You see a lot of cops on TV arguing about jurisdiction. Generally speaking, the set-up is that whatever group of cops the show is following is being squeezed out by someone else, claiming jurisdiction. The whole thing comes across as petty and political, and while's probably some truth to that, there are a few things I've learned about jurisdiction over the years, from my worth in the lab, in the field, and on the ambulance. If you're a crime writer, or just an interested reader, maybe some of these notes will be interesting or helpful:
- Any service that's provided by multiple agencies is going to have jurisdictional issues. Jurisdiction is simply how those agencies define the boundaries of who provides that service in what geographical location, at what level of need, in what context of government, etc.
- More often than not, multiple agencies with overlapping or unclear jurisdiction in a certain situation will actually cooperate and work together. There's not always bickering between them.
- The most common tie-breaker when agencies have competing claims is, "who got there first?" The other common one is, "who was actually dispatched to the scene first?"
- Sometimes there are good, but not obvious, reasons to be concerned about jurisdiction. In a volatile situation, an agency with a bad reputation in the area might be better off deferring to a more popular agencies in order to manage the public.
- Sometimes jurisdiction changes as a case or situation develops. For instance, the DNR might handle the initial scene management if skeletal remains are found on park land. A local law enforcement agency will probably be brought in for crowd control. A county or state agency will be contacted to coordinate with the coroner. If the crime itself crosses state lines, the FBI might need to take over, as the county or state agency would have no authority in another state. (On the ambulance side, a basic life support unit may call for advanced life support when they determine that the patient needs breathing treatment, and ALS might then call for a helicopter if they determine the patient needs to be flown to a specialty trauma center.)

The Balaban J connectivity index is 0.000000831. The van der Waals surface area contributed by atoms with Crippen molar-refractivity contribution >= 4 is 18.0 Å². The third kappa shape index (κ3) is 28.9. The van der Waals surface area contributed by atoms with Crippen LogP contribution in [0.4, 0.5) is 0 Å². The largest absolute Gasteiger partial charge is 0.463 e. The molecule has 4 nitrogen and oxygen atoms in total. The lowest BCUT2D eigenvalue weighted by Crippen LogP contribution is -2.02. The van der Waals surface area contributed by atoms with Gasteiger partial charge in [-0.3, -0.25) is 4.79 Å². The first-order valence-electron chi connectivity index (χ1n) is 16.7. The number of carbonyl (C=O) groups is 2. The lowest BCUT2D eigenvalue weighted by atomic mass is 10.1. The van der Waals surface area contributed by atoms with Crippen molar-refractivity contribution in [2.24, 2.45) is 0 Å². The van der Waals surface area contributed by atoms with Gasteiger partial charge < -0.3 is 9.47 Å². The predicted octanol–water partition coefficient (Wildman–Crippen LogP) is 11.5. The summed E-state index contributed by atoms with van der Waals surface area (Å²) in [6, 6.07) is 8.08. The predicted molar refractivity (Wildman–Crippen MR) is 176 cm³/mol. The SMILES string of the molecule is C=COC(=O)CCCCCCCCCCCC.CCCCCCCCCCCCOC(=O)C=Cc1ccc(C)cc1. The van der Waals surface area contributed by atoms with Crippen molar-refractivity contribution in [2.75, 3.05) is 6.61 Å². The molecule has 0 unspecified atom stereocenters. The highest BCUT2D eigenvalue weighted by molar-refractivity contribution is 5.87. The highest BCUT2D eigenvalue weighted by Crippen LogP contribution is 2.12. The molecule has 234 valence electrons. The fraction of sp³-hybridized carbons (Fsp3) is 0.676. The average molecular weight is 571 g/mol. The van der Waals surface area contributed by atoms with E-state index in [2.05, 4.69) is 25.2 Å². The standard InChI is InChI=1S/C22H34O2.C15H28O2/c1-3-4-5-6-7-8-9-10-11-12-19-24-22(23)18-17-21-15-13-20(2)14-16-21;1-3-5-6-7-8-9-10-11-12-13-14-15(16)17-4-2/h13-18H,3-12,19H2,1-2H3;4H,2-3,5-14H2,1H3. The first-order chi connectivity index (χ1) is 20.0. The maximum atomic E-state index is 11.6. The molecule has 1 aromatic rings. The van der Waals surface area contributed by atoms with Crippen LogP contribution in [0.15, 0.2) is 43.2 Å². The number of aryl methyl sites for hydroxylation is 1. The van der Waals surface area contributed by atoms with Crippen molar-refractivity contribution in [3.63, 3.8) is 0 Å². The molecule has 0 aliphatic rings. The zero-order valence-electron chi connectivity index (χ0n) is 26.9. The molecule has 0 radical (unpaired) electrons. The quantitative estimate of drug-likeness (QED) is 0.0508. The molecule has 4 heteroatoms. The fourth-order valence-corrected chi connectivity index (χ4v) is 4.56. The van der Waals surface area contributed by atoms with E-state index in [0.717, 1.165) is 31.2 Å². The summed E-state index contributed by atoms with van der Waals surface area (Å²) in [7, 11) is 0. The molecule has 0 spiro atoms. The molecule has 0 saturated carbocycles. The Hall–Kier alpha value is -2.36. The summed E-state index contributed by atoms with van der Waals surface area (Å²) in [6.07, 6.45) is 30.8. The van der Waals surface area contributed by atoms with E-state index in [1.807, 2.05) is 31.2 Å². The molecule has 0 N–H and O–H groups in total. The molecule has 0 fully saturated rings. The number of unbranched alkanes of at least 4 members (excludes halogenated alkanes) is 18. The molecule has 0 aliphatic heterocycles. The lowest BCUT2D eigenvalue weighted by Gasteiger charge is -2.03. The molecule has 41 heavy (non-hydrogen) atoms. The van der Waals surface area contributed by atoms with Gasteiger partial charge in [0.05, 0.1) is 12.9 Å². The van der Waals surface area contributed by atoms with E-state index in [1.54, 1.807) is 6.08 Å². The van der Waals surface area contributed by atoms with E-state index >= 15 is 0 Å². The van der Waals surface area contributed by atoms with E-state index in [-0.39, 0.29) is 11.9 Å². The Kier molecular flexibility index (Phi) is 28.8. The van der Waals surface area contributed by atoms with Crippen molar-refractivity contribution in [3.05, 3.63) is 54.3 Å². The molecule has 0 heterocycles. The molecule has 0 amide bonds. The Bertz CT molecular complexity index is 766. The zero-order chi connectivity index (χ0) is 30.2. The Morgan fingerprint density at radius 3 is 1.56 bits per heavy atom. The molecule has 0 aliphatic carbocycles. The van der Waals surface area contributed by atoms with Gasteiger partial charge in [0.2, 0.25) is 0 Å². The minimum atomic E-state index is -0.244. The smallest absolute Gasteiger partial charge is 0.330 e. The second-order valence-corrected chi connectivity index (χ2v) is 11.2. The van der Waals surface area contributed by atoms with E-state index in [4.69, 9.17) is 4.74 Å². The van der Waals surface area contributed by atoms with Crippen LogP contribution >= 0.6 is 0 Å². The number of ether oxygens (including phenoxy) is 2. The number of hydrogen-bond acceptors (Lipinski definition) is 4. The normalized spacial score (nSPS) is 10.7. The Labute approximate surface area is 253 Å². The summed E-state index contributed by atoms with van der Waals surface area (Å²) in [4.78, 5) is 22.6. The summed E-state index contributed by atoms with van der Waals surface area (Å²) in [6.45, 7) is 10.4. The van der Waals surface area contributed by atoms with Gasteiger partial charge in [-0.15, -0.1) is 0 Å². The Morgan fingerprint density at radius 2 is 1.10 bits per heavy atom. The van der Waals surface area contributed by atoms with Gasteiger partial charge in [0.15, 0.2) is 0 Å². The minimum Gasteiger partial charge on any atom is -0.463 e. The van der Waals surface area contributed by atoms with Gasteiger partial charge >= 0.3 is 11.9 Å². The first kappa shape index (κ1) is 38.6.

- Complexity of mobilization increases with scale and scope. It's always least complex for the most local agency to respond. Once a higher-level agency has gotten everything together and arrived on scene, it is understandable that they might be reluctant to withdraw. It was harder (and probably riskier) for them to get there in the first place.
- Typically, units are dispatched to a scene. If an agency has been told by another authority to go to a scene, they often don't have the freedom to just back off. They might require the permission of the dispatching authority, or they might be required to stay on-scene or on the case by their operating protocols or even laws.
Just as you see on TV, jurisdictional disputes can be heated, but it's important for crime writers to not oversimplify the situation. Even when it's petty and personal, it's not as simple as people grabbing for power in most cases.
For instance, our EMS system in the county where I live and volunteer is distributed. There are two advanced life support units out of the main hospital, and then volunteer basic life support units in most of the towns. Because the local units are volunteer, they don't always have the people to be in service. Other local units cover their territory when this happens.
So, even though our town is small, we get a fair number of runs because we cover part of the countryside and also cover for other towns which are either smaller or else just have a smaller volunteer base. There's a very small town near us. Most nights, they don't have an ambulance in service. That means they dispatch our ambulance when there is an emergency.
When our pagers go off, we have four minutes to make it to the station and be rolling. Most of all calls are 911 responses and that means as soon as we're going, it's lights and sirens and high speeds. This is very dangerous, particularly when it's 3am and we were just woken out of our sleep.
So then, as we get close to the town, pretty often, all of a sudden, that town's local ambulance comes on the radio, says they're going in-service and are arriving on-scene. Our presence is no longer required or desired.
This is jurisdictional dispute. They were there first. It's their territory. But they were out of service, so we were dispatched and then took the risks involved in responding. Ultimately, if the patient is cared for, that's what's important. We know it's petty, but we do feel put out, and it's not some sort of power-grab.
This sort of thing happens all the time on the police side, as well. So be kind to jurisdiction, dear crime writer friends.